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[ The PC Guide | Procedure Guide | Configuration Procedures ]

IDE/ATA Device Configuration Procedure

This procedure describes how to configure the IDE/ATA/ATAPI devices in the system. This includes of course most common hard disk and CD-ROM drives, as well as other ATAPI devices such as tape drives, Zip drives, etc. This procedure should be used when installing a new PC, when changing the configuration of an existing system, or when adding a new device to the system. This procedure does not deal with SCSI devices, which are configured and handled completely differently.

In this procedure I try to look at configuring all the devices in the system as a whole. While the task of configuring devices for a new PC install may seem totally different from what you have to do when adding a new device, in fact, they are quite similar. The reason is that because the configuration of the different IDE/ATA devices in the system has a strong impact on performance. Adding a new device may require changing the configuration of existing devices, or may simply mean that changing the configuration will make the PC run more optimally. For this reason, it is always best to at least examine the configuration of all IDE/ATA devices in the system whenever adding, removing or changing any of them.

Procedure Overview:

  • Difficulty Level: 2-3 (Low to Moderate). It's not difficult to actually configure the devices in most cases, but it can be tricky with some devices. It can also take some experience to know how best to configure the devices when there are more than two.
  • Risk Factor: 1 (Low).
  • Hardware Required: Needle-nose pliers, or another tool for grasping small objects (long fingernails will do for some people).
  • Software Required: None, but you may need the manual to help you configure one or more of the drives.
  • Time to Perform: 5 minutes, plus whatever analysis time is required to figure out how you want to set up the system. For a simple system (one hard disk and one CD-ROM drive), this means pretty much 5 minutes. :^)
  • Preparation / Warnings:
    • If you have not already done so, please read the section on general installation and assembly tips.
    • I strongly recommend reading this large section devoted to IDE/ATA configuration if you do not understand what all of the following terms mean in the context of IDE/ATA configuration: primary IDE channel, secondary IDE channel, master, slave, jumpering. This section will give you a great deal of background information that will be of value in performing this procedure.
    • This procedure assumes that all of the devices can be configured as either master or slave. Some devices can only be configured as either master or slave, or may have problems in one configuration or the other. Obviously, this needs to be taken into account when setting up the system.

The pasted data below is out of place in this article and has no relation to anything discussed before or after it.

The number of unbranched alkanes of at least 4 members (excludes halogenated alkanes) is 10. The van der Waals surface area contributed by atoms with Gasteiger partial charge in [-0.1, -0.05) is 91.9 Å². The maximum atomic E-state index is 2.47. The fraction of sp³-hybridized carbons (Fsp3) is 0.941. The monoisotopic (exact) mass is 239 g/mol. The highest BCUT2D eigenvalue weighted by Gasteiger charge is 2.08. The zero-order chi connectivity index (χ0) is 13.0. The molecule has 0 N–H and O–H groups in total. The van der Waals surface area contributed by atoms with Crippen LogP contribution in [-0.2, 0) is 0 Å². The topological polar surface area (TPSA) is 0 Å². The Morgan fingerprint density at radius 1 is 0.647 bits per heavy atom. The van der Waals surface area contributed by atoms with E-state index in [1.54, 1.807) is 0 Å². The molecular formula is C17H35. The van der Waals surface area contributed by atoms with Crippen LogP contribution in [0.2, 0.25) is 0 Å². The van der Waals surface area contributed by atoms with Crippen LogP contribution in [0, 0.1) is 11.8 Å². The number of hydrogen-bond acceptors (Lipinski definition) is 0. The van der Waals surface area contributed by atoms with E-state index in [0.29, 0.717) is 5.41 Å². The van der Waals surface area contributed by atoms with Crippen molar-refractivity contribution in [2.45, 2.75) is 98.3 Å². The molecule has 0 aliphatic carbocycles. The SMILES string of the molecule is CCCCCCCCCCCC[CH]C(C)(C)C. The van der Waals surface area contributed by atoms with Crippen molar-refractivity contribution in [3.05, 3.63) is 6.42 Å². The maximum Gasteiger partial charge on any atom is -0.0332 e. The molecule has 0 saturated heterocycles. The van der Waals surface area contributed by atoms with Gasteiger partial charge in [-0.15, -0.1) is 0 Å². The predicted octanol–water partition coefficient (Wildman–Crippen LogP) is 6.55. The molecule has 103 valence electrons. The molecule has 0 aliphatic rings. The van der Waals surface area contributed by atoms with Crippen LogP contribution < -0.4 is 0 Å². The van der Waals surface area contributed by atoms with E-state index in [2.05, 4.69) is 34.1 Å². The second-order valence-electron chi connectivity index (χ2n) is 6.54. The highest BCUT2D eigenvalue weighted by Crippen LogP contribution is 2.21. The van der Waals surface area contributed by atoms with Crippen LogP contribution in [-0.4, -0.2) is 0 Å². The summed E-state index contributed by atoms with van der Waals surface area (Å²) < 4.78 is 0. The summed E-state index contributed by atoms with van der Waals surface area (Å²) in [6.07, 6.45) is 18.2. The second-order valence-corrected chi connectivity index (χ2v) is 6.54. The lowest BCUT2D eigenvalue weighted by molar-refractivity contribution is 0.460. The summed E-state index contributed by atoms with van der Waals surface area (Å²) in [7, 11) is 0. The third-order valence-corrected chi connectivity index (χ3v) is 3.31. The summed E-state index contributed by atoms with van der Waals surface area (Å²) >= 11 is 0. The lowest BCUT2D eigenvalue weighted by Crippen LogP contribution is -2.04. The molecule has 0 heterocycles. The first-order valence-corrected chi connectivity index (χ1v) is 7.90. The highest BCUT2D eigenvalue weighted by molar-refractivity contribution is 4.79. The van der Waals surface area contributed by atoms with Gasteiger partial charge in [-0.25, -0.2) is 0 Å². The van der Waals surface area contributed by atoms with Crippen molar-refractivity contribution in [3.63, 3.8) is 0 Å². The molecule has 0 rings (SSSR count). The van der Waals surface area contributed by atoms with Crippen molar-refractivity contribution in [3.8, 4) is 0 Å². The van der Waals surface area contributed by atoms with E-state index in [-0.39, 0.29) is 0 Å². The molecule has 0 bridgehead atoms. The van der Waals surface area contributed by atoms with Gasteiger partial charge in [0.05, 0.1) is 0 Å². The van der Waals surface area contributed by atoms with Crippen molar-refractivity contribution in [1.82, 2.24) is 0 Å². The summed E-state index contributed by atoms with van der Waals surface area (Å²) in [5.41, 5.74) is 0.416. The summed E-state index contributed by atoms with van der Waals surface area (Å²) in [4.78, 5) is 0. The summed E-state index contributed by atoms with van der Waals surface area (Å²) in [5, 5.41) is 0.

• If you are using bus mastering drivers, you may run into compatibility problems if you put hard disk drives and CD-ROM drives on the same IDE channel.
    • Tip: If a particular device requires that no jumpers at all be set for it to be in the configuration you require, hang the jumper off a single jumper pin. This will act the same as if the jumper were totally removed, and it will be there if you need it in the future.

Procedure Steps:

  1. Determine Configuration: The first thing you need to do is to decide how you want to configure your system. A system with one hard disk and one CD-ROM is usually configured with the hard disk as the master drive on the primary channel and the CD-ROM as the master drive on the secondary channel. However, some systems place both drives on the same channel (which I usually do not recommend). There are many different factors that must be taken into account when deciding on a configuration. I cover this topic in detail here. In addition, I provide specific configuration recommendations here, for various common combinations of hard disk and CD-ROM drives. Refer to these sections and decide how you want to set up your system.
  2. Determine Which Drives Require Jumpering: Any new drives being added to the system should be double-checked to ensure their configuration matches your system configuration plan. However, existing drives that you've decided not to change do not require rejumpering.
  3. Determine How to Jumper Each Device: Examine each drive you are going to jumper, to determine how it is supposed to be set. Take into account the following:
    • The best place to find jumpering information is the drive's manual. Major manufacturers also provide jumpering information for all new and most legacy devices on their web sites.
    • Some drives jumper only as master or slave, while others have master, slave, and "single" configurations. In the latter case, "single" is used when the drive is by itself on the channel.
    • There is no standard for jumpering IDE/ATA hard disk drives. Each drive may have different numbers of jumpers, and they may be in different places. Fortunately, most hard disk drives at least now put the jumpering information on the drive labels.
    • CD-ROM drives are fairly similar in the location of their jumpers and are almost always labeled.
    • You can technically leave a CD-ROM jumpered as a slave drive by itself on a channel, but it's better to just make it the master.
  4. Set Jumpers For Each Device: Using a pair of needle-nose pliers or a similar tool (or your fingernails), set the appropriate jumpers for each device.

Next: Motherboard Configuration Procedure

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